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Japan, and Burma seem only to be struck with a hammer and never properly "rung". The largest bell in England is that of St. Paul's Cathedral, Lon- don, which weighs seventeen and one-half tons.

V. Points of Law. — In medieval England it was distinctly laid down that the church bells and ropes had to be provided at the cost of the parishioners. The canon law assumed that a cathedral had five or more bells, a parish church two or three, while the churches of the mendicant orders, like pubhc oratories, were originally hmited to one. The solemn ceremony of benediction provided in the Pontifical can only be carried out by a bishop or by a priest specially empowered, and it is only to be employed in the case of bells intended for church use. For other bells a simpler blessing is provided in the "Rituale". Numerous prohibitions exist against the church bells being used for "profane" purposes, e. g. for summoning meetings or for merely secular festivities and in particular for executions. In Catho- lic ecclesiastical legislation the principle is main- tained that the control of the bells rests absolutely with the clergj'. In cathedral churches according to the "Ceremoniale Episcoporuni " this jurisdiction is vested in the SacriMa. Theoretically, the actual ringing of the bells should be performed by the ostiarius and in the conferring of this minor order the cleric is given a bell to ring, but for centuries past his functions have everjTvhere become obsolete, and lay bell-ringers have been almost exclusively employed. Finally, we may note a decision of the secular courts given in an action brought against the Redemptorists of Clapham. England, in 1851, whereby an injunction was granted to restrain these Fathers from ringing their bells at certain hours, at which, as it was complained, such ringing caused unreasonable annoyance to residents in the neigh- bourhood.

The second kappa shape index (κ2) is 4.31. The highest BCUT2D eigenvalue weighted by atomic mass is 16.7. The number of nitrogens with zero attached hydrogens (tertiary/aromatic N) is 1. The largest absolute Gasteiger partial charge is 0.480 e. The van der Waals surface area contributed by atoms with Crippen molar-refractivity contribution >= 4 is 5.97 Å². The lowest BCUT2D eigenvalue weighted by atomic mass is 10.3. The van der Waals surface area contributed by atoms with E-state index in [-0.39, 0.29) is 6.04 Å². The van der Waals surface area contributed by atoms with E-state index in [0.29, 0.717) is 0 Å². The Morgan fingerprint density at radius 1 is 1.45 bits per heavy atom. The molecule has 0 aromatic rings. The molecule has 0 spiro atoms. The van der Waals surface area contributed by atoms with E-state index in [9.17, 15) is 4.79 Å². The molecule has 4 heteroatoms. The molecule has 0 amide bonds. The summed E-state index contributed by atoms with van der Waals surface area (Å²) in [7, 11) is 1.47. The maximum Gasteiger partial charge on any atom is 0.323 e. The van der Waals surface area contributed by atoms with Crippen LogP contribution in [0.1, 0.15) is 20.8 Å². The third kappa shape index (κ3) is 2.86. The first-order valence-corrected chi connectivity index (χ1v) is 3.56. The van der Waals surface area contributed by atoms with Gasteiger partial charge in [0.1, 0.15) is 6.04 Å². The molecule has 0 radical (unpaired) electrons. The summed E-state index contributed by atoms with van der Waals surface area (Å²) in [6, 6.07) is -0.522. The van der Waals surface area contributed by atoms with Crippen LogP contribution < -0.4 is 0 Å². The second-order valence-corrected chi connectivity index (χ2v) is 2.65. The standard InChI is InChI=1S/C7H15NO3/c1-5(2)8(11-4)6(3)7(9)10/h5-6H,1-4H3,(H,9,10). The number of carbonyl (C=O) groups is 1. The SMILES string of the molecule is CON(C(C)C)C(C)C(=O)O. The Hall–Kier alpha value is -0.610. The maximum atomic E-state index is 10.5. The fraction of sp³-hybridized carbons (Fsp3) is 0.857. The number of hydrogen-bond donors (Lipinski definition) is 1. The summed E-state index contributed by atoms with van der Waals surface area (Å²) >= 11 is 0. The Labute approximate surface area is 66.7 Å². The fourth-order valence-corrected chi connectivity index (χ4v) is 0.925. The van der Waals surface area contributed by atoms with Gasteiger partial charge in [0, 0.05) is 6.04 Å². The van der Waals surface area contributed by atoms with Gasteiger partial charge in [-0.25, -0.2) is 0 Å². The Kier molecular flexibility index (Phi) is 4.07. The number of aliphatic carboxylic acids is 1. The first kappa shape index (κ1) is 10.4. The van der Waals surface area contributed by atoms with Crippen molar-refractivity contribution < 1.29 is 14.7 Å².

Streber in Kirchenlei.. V. 697: Th.\lhofer. Ltturgik. (Freiburg. 1883), I. 830-839: Ell.\combe, The Church Bells of Devon and Suppl. (Exeter, 1872): R.ivEX, The Church Belts of England (London. 1906); Otte. Glockenkunde (Leipz.g. 1SS4); Ide.m, Zur Glockenkunde (1891); Barbier de Moxt.^clt. Traili Pratique de I'Ameublement des Eglises (Paris. 1878). I, 345-358; Berthele. Enqueles campanaires (Montpellier. 1903'*; \acandard in Rer. du Clerge Francais (Paris. 1902), XXIX, 337; Bergner. Handbuch de^ kirchlichen KunstalterOiumer (Leipzig. 1905); C.atalaxi. Commentarii in Ponlificale Ro- manum (Rome. 1738). H. 335; Bo-na. De Campanis in Rerum Lilurgicarum Libri Duo (Rome. 1671); Kr-vus. Real-Encyk., I. 622; Stokes. Early Christian Art in Ireland (London, 18S7), 59 sqq.; Reeves in Transactions of Royal Irish Academy (Dub- lin. 1877), XXVII. 1-30; Milliqan, Ancient Ecclesiastical Bells in Ulster in Journal of Royal Society of Antiquaries, Ire- land (Dublin. 1903). XXXIII, 46-58; Morillot. Les clochettes dans I'antiquile {Dijon, 1887): CA'SCEl.l.lE.ltl, Le due nuove Cam- pane in campidoglio (Ronae. 1806); Germain, Lea Cloches de Sangues (Nancy, 1890); Stahlschmidt, Surrey Bells (London, 1884); Idem, Church Bells of Kent (London. 1887); North. Church Bells of Bedfordshire (London, 1883); Raven, Church Beth of Suffolk (London, 1889); Ellacombe, Church Belts of Somerset (London. 1875); Bergner, Zur Glockenkunde Thurin- ffiens (Leipzig. 1896): Liebeskind, Die Gtocken des Xeustadter Kreises (Leipzig, 1905): Effman, Die Glocken der Stadt Frei- burg in der Schweiz (1899); Samson. Zur Geschichte und Sym- botik der Glocken (Leipzig. 1897); Sacveterre. Essai sur le syynbolisme de la cloche (Paris, 1883); Steffens, Kirchweihe und Glocken^egnung (Freiburg, 1893); Schn.abel, Weihe der Glocken (Mainz. 1905): Wernz, Jus Decretalium (Rome. 1904), III, 509. For further references cf. Chevalier, Topobibl., s. v. Cloches.

Herbert Thurstox. Belluno-Feltre, Diocese of. — Belluno, which was anciently called Bellunum. the metropolis of the province of that name in Venetia, Italy, is situated on a hill between the torrent of Ardo and the River Piave, and has a population of 10,000. At the end of the tenth centurj- Belluno was affected by the political disturbances then agitating the Venetian provinces. Bishop Joannes H (9.59) obtained from Emperor Otto I for himself and his successors the title of count and temporal sovereignty over this city and the .surrounding territon,'. He also fortified the city. In the course of time there were many disputes over the civil mastery of Bellimo, but in